Michigan Firefighters Look for Solutions for Volunteer Drop

Michigan fire chiefs are considering new solutions as the ranks of on-call firefighters dwindle, reports MLive.com. Some include: school programs, fire department consolidations, even a state law protecting firefighters called to duty.

Departments in the Davison area (Davison, Davison Township and Richfield Township) and Swartz Creek (Swartz Creek and Clayton Township) have already combined, along with using and providing mutual aid when possible.

“I think for municipalities it makes sense, financial-wise, to combine to some degree, so you can reduce the redundancy,” Domerese said. “We could possibly consolidate those, cooperating when we are buying equipment, hose, air packs.”

With many on-call firefighters now work first shift jobs, as opposed to the various shifts during the heyday of the automobile factories in the area, state legislation could  protect those serving their communities to ease some concerns related to missing work while on a call.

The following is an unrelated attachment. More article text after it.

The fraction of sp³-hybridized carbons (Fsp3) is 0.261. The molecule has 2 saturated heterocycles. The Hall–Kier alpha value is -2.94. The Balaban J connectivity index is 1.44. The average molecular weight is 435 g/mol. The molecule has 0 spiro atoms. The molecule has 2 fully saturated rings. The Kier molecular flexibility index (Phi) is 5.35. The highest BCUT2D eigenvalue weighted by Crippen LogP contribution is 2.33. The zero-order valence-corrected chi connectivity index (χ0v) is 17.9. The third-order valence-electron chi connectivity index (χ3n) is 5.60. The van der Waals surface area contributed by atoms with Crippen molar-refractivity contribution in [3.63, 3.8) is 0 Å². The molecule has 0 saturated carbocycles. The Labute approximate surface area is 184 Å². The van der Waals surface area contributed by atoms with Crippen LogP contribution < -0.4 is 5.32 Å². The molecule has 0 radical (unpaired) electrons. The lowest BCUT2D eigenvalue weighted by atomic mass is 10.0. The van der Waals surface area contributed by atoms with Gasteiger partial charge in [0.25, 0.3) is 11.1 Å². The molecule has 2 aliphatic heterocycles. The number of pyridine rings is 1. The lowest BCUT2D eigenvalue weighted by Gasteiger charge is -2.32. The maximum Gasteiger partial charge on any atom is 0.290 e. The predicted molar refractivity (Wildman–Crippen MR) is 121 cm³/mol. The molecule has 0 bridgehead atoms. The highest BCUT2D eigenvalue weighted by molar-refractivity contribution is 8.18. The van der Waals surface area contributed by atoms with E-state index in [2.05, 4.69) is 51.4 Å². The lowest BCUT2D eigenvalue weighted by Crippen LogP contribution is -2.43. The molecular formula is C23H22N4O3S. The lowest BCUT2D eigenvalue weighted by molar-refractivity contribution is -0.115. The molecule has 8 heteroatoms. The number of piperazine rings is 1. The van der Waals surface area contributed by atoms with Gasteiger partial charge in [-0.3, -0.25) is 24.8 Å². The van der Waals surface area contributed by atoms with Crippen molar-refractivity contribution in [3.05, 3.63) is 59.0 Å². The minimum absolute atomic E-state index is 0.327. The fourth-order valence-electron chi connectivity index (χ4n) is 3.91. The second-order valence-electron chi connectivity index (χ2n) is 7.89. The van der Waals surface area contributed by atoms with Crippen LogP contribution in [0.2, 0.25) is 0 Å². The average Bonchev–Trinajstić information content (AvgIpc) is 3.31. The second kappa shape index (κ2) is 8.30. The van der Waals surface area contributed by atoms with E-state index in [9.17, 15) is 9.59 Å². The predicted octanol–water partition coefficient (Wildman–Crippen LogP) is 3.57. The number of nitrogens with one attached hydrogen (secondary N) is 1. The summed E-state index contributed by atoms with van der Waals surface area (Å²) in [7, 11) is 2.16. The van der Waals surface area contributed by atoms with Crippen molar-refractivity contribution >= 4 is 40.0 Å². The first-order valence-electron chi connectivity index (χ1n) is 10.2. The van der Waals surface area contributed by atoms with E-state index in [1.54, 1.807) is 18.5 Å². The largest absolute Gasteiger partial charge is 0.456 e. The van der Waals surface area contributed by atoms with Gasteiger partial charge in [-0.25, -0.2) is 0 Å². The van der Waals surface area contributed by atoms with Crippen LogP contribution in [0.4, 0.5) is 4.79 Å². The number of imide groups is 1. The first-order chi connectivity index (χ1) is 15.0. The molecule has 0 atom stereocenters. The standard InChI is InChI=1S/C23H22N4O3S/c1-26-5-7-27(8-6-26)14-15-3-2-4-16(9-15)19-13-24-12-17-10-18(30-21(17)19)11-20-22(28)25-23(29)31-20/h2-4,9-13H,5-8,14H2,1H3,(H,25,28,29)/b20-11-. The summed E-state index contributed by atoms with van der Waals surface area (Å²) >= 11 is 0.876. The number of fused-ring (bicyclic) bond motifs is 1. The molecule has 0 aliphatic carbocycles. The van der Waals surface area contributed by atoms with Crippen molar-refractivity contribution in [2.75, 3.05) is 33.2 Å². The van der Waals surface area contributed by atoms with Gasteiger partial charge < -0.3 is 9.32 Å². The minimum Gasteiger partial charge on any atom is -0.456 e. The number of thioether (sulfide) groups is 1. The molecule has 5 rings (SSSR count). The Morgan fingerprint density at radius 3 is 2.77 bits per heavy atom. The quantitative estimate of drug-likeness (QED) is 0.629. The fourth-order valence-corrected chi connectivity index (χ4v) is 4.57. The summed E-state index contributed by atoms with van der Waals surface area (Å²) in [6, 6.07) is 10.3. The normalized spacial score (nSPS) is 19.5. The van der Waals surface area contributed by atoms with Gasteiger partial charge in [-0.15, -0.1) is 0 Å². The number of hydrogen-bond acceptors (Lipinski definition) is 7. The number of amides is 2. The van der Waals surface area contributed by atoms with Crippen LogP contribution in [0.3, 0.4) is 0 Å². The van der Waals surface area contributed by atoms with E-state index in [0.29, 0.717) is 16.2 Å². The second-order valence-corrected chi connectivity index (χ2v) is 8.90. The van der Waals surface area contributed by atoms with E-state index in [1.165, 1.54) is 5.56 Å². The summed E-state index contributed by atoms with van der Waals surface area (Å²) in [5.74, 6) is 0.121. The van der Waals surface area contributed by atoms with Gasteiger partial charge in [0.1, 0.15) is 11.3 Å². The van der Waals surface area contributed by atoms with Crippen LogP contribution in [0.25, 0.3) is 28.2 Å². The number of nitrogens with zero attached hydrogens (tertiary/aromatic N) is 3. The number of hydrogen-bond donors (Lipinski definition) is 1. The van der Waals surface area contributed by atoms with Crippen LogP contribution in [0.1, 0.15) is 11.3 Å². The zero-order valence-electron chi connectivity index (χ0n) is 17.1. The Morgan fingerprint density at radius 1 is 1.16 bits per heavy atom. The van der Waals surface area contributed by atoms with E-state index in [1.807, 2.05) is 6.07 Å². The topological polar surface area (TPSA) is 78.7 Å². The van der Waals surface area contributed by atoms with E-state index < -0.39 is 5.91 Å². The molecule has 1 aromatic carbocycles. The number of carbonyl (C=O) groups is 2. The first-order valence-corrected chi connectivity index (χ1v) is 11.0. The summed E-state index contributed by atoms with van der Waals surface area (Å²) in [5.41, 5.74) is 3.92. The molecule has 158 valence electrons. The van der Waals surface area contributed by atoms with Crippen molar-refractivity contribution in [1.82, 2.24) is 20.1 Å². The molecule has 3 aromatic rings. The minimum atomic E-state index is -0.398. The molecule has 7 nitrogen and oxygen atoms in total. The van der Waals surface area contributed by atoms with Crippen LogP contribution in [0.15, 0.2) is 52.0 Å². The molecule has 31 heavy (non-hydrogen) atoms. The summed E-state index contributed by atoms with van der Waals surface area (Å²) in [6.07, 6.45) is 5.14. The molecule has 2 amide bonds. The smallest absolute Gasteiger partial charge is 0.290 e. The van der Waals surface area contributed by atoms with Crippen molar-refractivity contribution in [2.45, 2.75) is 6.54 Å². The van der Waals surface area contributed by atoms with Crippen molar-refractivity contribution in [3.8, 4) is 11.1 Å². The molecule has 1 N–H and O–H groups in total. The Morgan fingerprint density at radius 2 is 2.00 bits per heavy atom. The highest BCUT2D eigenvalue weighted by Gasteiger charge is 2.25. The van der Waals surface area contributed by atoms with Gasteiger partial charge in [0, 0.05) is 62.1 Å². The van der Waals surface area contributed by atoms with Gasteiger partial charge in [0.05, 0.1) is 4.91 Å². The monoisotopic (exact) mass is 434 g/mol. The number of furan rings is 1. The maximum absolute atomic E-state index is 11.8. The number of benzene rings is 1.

Burton Mayor Paula Zelenko recalled previous legislation — House Bill No. 4088-2001 — introduced when she served as the 50th District state representative, that would have made it a misdemeanor for an employer to discharge or discipline a volunteer firefighter for being late or absent from work because they were responding to an emergency call. The proposal never received enough support in Lansing to become law.

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